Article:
Harvest 2014 is in the books!

Wow, as I am writing this it is 11 degrees outside with an eight below wind chill factor and a ground blizzard! It is hard to believe that a little over one week ago we were outside washing equipment at the completion of harvest! I am definitely not ready for winter. I'm hoping we still get a nice day or two but with lows in the single digits and highs in the teens or 20's, I might be a bit optimistic!  

I would love to hear your Harvest 2014 stories! For me, it felt like this year harvest really dragged on. We started beans October 10, which is a little later than normal for us. If we are lucky, we are able to start the last week in September and be done by the first or second week of October. But a late spring and a cool summer didn't allow for us to make up any time in their maturity. Bean harvest lasted until Oct 23 and it was painful. For those of you who aren't familiar with soybeans, they are a bit finicky to harvest. Any moisture in the air will get picked up by the stems and the beans. You can be harvesting the day before at the right moisture, and the next day you attempt to harvest the exact same field and find the soybeans have picked up 1-2 points of moisture. The soybean stalks also pick up moisture and get too tough to process through the combine correctly. There is nothing to do but wait or plug your combine. We chose to wait and wait we did! Many days we would attempt to start about noon but not be able to go until 3-4 pm. A couple semi loads later and we would have to stop again. You don't get much done that way! I did have lots of quality time in the grain cart though and as you can see I had a few helpers too. I love that my kids get to experience harvest and the farm life! 



Corn harvest started Oct 24 and lasted through Nov 8. Corn harvest went pretty much as expected however; we did fight long lines at the elevator. At its peak, my husband waited almost three hours in line to dump 800 bushels. In comparison, it only takes us about 30 minutes to combine 800 bushels. The delay was caused by how wet the corn was this year which leads to extended drying time. Ideally, we would haul in corn at 18% moisture or below, and the elevator will dry it to 15%. Unfortunately we hauled in 22-24% moisture corn, and so did everyone else. The elevator just couldn't keep up.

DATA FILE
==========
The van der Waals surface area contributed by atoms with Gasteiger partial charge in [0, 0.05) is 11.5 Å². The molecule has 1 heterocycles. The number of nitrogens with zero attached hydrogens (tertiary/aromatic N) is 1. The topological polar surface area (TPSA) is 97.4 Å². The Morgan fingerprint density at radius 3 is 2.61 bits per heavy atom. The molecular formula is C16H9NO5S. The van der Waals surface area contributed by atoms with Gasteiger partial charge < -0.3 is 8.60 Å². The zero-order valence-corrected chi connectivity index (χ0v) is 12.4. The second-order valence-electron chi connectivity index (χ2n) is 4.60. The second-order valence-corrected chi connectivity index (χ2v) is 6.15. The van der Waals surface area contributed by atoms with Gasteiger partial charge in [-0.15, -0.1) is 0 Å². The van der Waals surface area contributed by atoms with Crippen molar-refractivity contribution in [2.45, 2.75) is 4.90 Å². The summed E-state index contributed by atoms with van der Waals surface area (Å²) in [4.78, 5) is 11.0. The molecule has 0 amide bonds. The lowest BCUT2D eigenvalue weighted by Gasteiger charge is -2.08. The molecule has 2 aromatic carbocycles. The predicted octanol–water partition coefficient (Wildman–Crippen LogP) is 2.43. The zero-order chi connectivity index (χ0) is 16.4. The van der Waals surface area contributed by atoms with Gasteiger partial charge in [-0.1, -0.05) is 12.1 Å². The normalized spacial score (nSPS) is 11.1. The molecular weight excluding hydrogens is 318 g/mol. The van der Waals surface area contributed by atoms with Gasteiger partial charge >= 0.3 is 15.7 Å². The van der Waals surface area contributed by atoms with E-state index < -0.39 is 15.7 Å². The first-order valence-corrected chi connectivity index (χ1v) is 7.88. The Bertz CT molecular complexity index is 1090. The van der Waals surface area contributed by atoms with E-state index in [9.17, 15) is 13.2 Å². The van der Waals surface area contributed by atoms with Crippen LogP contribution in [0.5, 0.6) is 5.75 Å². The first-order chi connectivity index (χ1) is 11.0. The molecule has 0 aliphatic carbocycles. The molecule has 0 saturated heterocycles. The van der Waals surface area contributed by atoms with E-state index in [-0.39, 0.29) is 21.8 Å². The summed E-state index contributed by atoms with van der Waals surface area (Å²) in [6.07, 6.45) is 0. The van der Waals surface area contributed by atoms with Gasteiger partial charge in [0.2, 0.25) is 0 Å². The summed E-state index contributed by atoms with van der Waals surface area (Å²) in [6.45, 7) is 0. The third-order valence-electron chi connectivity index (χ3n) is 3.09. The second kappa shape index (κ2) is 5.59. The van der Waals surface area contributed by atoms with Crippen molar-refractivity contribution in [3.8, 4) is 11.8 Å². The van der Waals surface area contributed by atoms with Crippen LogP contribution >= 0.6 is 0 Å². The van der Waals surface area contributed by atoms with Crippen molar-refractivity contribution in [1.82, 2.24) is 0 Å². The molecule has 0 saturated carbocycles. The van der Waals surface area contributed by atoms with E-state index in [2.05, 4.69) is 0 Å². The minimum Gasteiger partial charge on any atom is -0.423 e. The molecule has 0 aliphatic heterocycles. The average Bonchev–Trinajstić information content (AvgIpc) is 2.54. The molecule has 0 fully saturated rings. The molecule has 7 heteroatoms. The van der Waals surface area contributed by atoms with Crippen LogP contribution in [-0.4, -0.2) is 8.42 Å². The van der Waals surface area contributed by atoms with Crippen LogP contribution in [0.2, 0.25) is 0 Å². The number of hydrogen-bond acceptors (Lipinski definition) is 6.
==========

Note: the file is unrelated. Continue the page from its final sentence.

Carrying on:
As usual, Harvest 2014 also came with its share of mechanical issues. We have fought an electrical issue in the combine for two years and thought we had it solved. It reared its ugly head again and caused a few scratched heads wondering what it was and few headaches to go along with it.  It also seemed to be the year of the flat tire - both on the semi and the small tractor that hauls wagons. Thankfully, our prayers for safety for all involved were answered and everyone was okay!


I wish I could explain the feeling I get when I start harvesting. It is a feeling of excitement and anticipation to finally get started. And it is also part awe that I am fortunate to be a part of growing the world's safest and most abundant food supply. We truly are blessed. Life is good.   And now it is time to get back to a normal routine, and clean my house! 

Lisa is a farm gal who took a break for the city and is now back on the farm in Iowa! She will be joining us to share her challenges being back on the farm as well as some fun stories about getting back into the farm life.

related topics: farming, agriculture, farm gal, mom, harvest

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Melinda - Wednesday, January 7, 2015 at 10:07:09 AM
this year was my first year hauling into town (12 miles) with a tractor and wagons. We had problems with breakdowns and had to deal will the weather.
I have had to learn a lot this about farming this year this my mom's stroke and she will never be able help. Also, my husband and myself have jobs off the farm but we make it work and it done. Take care

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